Marriage is such a long-term commitment, and you shouldn't get into it blindly. Ideally, you should prepare well before you settle down with someone. One of the ways you can do that is by drafting a prenuptial agreement. The agreement outlines how you will share property, debt, custody and other assets during the marriage and in case of a split.
There are essential things to know about the advantages of a prenup if you are thinking of making one with your future partner.
Safeguard Property When Remarrying
Most people think a prenup is for wealthy people to safeguard their assets, but that is not true. According to family law, you can use a prenup for various other things. Firstly, a prenup can help you divide property from a previous marriage between the children. If you are remarrying after a divorce, you should consider your children's welfare when you pass on. You can separate the property from your previous marriage for the children.
Secondly, a prenup will put the record straight regarding your finances. Some couples also use a prenup to throw light on their financial rights after they marry.
Minimise Misunderstandings During Divorce Proceedings
One of the things that make divorcees go haywire is property issues. Therefore, it would not go well with you if you skipped the prenup step. By explaining how your property will be shared when you die or separate, you can have a less strenuous divorce process.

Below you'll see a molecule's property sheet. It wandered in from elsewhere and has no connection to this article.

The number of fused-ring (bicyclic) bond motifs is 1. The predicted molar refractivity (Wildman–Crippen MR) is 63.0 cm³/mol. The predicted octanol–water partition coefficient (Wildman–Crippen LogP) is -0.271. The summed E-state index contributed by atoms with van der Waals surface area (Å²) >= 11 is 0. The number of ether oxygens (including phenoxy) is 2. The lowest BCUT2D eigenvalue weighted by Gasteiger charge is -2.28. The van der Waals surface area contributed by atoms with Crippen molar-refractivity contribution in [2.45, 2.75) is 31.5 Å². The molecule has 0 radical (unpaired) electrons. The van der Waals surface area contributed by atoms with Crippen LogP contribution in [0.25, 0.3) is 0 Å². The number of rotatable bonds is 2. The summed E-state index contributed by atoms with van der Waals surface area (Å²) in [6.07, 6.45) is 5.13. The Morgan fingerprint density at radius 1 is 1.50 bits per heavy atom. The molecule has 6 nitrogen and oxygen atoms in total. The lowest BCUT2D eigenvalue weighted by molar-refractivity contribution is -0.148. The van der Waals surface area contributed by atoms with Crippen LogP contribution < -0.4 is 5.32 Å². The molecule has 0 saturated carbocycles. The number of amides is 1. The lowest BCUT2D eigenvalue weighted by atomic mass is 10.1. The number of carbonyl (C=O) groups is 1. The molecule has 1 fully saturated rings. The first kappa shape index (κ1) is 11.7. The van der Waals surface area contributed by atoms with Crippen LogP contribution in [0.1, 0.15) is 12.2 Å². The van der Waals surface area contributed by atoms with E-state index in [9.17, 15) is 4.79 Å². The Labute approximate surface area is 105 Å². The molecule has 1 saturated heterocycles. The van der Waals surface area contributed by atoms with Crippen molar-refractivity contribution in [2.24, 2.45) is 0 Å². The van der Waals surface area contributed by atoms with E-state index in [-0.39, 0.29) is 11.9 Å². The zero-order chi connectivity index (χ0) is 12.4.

Family law also requires you to have an agreement before marriage to shield yourself from your spouse's debts when you part ways.
Avoid State Interference in Dividing Your Property After Divorce
Without a prenup, the state will determine the valid owner of the property acquired during the marriage. It will also decide what happens to the wealth if divorced or if your spouse has died. These become community property. In some cases, lack of a prenup may affect property owned before the marriage.
Other things that may happen are that you may incur debts left by your ex-spouse. You might also lose authority in what happens to the property; that is, you have no power to sell the property or give it away. Therefore, you need a prenup to avoid falling victim to the situations mentioned above.
These are just a couple of the things you should know about prenups. If you have more questions, talk to a legal representative who specialises in family law.